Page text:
My point was not that we have to choose between one or the other (except in deciding how we might vote), but that we might be placed in that situation in voting and when that is the case, then the call might be more difficult than simply looking at the one issue to which we may be drawn or most aware of. (Now someone might say that the babies issue matters most and vote accordingly. I respect that. But I was responding to suggest that if another cause exists that is also responsible for a large number of deaths on another point,then the issue can become more complex. Thus my response of it is not so simple.).

      I believe what I stressed more than anything else was that the church needs to maintain its voice to speak across the board and to both parties when each is wrong as we move from one issue to another. I believe I also said that the concern the man had over these millions of deaths was something I absolutely share. The question I was raising is what do we do, should policies divide in practice in a way where a split does exist (not by our choice or because it must be that way, but by what the effect of the practices of government policies end up being). One does not have to advocate genocide to have policies that might allow it to exist. One may also be against starvation of millions but may support policies or have priorities in the use of resources that make it more likely. If that split exists, then what do we do? That possibility is what I was raising. You will notice that at no point in the evening did I express an endorsement of either party (and actually criticized during the night something each party had done or does), but said repeatedly that the church operates best when it supports life issues consistently across the board. When such divided situations exist, then this circumstance makes our choice of a vote where we do pull a lever for a single choice more agonizing– something else I also stated might cause equally sensitive people to make a different selection, leaning one way or the other with their vote). 

      I hope the clarifies what I was intending to say in my response.

       

       

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        Kirk Palmer

        Culture & Theology
        Dr. Bock,

        First, I want to just thank you for your talk Friday night. I was amazed and bless how you handle yourself and all the difficult questions thrown at you. I will admit also leaving there looking at things somewhat differently. Still after having a couple of days to digest all of it I cannot get over that clearly to me you have one party in this country trying to destroy everything that it has stood for. They talk like they are more compassionate than the other party but the facts do not back it up. I understand we are not of this kingdom but it still eats me up what this country is becoming. How does one not let it control or consume oneself? I have children and they will have children and I wonder where this country will be by then. Just to say it simply I get angry when I see what has happen especially this last year in politics and I know I shouldn’t be because we are not of this kingdom, but alas I am. Any words to what I am feeling? Thanks again and I do hope you will get to come back and finish your presentation. In the meantime do you have that posted somewhere where one could see it?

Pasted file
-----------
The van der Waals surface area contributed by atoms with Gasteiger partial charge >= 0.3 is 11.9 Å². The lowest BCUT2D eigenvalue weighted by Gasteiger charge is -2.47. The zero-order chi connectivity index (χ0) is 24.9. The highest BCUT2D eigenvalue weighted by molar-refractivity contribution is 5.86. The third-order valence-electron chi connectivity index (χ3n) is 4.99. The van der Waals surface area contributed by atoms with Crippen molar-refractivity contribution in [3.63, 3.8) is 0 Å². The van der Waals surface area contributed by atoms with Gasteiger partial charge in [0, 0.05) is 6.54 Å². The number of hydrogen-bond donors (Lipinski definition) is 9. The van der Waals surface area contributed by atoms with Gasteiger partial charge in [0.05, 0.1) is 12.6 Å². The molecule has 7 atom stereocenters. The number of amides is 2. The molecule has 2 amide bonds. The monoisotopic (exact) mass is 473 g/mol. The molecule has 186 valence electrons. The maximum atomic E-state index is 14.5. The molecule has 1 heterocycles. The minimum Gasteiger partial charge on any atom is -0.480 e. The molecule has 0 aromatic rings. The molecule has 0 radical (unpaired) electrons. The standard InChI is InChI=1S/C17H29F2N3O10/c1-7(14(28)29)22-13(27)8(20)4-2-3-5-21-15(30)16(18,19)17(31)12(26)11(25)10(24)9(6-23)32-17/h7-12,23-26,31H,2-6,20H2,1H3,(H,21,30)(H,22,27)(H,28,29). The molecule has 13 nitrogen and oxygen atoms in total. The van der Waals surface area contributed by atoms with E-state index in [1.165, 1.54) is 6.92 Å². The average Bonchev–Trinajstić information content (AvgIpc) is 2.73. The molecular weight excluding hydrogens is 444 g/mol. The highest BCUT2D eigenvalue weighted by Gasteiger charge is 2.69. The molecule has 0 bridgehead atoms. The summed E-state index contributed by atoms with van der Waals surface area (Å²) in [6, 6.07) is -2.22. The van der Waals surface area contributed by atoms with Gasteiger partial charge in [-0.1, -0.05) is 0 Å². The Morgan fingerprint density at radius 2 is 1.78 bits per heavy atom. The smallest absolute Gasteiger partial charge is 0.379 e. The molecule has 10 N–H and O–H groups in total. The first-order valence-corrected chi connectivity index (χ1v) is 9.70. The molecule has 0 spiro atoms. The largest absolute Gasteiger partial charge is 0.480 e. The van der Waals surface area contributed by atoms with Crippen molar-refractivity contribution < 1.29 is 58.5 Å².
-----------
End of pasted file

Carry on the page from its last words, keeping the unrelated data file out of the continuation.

By His Grace
        Kirk Palmer

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          bock

          Culture & Theology dlb

          Kirk:

          Thank you for your kind words. Yes, we are in a place where things are changing and on many points one party is tearing hard at values the country has long held (and very frontally). A problem is that other values we have and have had are also not so well aligned from a Christian values stand point either and on some of those points that are also of international and significant human consequence the remaining key party does always do so well either. We tend to focus on the more obvious issues but also must be sensitive to more subtle things that also are out of balance in our culture. We live in a fallen world. That is not likely to change as we discussed the other night. God is big enough to make us good representatives of His in the face of all of this (just as he did the first generation of believers in Rome, which was hardly a pristine culture!). The Christian faith and its answer is ultimately transnational (a point I did not get to Friday night), which is why the church must be careful not to be overly nationalistic while hoping, praying, and working for the best that any nation can be wherever Christians are. I suspect your anger is more an (understandable) sense of frustration at what is taking place. All the more reason to rest in God’s priorities for us as believers and not place too much trust in structures we know can only have limited success at best (even in the best of times). In the meantime, we should do all we can to follow his call and values, making especially sure we love as he called us to love (and as we discussed), even when it is hard.